Simplify, simplify, simplify… In reality, most women could cut down dramatically on the number of products on their shelves. All you really and truly need is one good cleanser and one great moisturiser that can be used day or night. A toner/freshener – crucially, formulated without alcohol (which strips the skin, impairing that essential barrier function, see above), is optional – I’d go so far as to say unnecessary. Add to that one dual-purpose eye and neck product, because the skin around the eyes and the neck is very similar, with few oil glands. (Use the eye product on your neck, rather than vice versa.) Sun protection, obviously, is also must for summer months. And if ageing is a worry, a lightweight, serum-style product is often a better choice than a mega-rich cream – or better still, why not try a facial oil, which can take the place of moisturiser at night? Just be sure it’s not over-fragranced – and if in doubt, do a patch test behind the ear 24 hours before using a new product, to check for redness/irritation.

Your skin is what you eat… It’s important to make sure your skin’s getting the benefit of ‘healthy’ fats and oils, to maintain a healthy ‘barrier’ function: olive oil, or oily fish, in place of saturated fats (like butter), or hydrogenated fats (in some margarines), or a supplement containing fish oils (I swear by Power of Krill) or other Essential Fatty Acids. (Essential Oil Formula is also – well, ideal…!) If you start to eat more regularly and more nutritiously, you may find that your skin stops being so reactive.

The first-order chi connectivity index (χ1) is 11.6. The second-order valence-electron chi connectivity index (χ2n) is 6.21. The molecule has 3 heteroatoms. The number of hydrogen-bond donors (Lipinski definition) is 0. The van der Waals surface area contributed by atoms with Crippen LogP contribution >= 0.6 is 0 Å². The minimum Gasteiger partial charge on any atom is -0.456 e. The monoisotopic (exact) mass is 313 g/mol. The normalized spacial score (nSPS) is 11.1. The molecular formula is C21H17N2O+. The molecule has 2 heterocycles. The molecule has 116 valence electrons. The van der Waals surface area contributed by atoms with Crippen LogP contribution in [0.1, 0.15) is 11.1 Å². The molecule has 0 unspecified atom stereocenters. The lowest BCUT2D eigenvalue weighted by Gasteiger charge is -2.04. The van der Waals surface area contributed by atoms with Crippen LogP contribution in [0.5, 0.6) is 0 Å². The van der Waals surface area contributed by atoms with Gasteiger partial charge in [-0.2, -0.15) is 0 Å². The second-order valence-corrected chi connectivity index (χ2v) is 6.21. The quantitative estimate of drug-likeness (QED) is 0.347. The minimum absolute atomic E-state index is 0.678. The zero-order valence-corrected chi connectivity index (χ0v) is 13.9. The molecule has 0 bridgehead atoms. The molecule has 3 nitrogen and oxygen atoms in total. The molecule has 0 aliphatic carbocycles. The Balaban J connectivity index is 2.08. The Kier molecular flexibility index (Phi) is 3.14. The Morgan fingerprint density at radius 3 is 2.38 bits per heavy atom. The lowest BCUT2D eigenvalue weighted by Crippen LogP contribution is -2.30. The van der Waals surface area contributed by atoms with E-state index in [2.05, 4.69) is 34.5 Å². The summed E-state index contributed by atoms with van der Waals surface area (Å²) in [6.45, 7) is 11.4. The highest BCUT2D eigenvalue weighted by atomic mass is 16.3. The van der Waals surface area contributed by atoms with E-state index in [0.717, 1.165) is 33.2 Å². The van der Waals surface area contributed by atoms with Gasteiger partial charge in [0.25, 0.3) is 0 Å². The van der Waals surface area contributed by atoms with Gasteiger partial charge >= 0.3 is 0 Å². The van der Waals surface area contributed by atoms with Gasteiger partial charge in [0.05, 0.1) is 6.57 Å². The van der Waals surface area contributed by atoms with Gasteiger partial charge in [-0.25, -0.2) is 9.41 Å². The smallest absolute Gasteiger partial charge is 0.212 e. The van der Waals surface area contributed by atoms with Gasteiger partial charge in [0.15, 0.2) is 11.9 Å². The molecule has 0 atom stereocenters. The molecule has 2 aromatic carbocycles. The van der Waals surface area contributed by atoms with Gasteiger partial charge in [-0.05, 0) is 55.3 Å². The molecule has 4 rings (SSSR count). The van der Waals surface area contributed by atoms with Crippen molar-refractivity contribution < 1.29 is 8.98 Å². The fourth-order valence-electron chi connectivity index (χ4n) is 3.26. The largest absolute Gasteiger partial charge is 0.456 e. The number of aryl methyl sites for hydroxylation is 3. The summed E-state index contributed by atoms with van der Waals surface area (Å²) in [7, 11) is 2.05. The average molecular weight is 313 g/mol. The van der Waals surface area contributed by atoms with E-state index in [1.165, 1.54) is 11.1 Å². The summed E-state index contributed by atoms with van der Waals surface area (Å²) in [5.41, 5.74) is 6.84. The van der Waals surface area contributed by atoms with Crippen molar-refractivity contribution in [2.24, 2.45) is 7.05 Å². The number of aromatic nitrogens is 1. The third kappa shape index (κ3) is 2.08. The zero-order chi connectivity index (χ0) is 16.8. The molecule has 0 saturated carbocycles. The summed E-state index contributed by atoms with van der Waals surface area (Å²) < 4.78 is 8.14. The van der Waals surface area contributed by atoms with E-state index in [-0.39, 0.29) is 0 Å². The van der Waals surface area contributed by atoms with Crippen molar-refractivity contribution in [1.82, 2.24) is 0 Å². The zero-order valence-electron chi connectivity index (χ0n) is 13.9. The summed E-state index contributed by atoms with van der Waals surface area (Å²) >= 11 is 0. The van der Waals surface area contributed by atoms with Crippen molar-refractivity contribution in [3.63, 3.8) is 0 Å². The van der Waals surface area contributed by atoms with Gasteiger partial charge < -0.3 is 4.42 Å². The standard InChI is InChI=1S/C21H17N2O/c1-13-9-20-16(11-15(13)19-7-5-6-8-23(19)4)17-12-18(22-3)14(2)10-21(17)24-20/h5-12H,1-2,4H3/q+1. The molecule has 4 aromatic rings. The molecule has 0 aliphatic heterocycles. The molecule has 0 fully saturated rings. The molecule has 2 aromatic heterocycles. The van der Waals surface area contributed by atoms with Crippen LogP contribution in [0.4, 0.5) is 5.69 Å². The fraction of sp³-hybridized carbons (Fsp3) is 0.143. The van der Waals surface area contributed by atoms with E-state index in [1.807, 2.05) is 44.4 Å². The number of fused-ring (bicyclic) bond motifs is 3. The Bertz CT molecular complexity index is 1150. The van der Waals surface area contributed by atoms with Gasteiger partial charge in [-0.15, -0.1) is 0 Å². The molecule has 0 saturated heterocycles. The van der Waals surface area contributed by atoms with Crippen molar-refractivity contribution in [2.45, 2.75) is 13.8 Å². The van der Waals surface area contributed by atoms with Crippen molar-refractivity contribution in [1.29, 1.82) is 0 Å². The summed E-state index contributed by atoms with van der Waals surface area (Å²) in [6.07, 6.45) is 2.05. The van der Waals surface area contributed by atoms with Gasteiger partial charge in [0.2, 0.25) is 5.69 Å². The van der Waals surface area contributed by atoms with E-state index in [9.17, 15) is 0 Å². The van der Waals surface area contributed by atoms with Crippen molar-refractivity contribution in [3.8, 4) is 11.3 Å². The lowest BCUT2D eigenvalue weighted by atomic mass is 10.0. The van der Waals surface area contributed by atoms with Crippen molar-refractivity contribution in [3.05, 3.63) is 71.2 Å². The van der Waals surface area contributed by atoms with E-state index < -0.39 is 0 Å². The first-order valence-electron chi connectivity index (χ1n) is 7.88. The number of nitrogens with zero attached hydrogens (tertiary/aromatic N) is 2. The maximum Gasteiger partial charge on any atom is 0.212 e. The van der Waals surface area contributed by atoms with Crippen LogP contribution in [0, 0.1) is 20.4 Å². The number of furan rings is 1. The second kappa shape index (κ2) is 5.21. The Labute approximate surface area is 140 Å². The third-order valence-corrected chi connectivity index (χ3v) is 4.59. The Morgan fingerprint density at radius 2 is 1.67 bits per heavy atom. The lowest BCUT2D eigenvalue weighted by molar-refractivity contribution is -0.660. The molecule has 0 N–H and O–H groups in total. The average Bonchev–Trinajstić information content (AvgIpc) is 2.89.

Reduce your stress… Minimising ‘skinquakes’ – skin flare-ups – needs a holistic approach. That means looking at what’s happening in your mind – because when you’re under stress, one of the first places it shows up is on your skin. Dermatologists identify stress as a contributing factor in adult-onset acne cases – and there’s plenty of anecdotal evidence to show that ongoing anxiety robs skin of its healthy glow. Yoga, aromatherapy, reflexology, relaxation techniques and exercise (walking is ideal) are all great stress-busters. Try to identify what it is in your life that is stressing you – and change it, because even small changes can make big differences. Personally, as I’ve written about before, Headspace meditation (www.headspace.com) has made a massive difference to my stress levels – and I swear my ‘beauty editor’s skin’ is less reactive, too.

Watch what you wear… If you have sensitive skin, you may find that certain textures (e.g. rough wools) can irritate vulnerable areas. And of course, what you wash your clothes in can also affect your skin. Look for a non-enzyme washing powder, as the enzymes can trigger sensitivity.

As a beauty editor who tries dozens of different products, these tactics have all helped my sensitive skin settle down – and I’m confident they’ll work for you, too…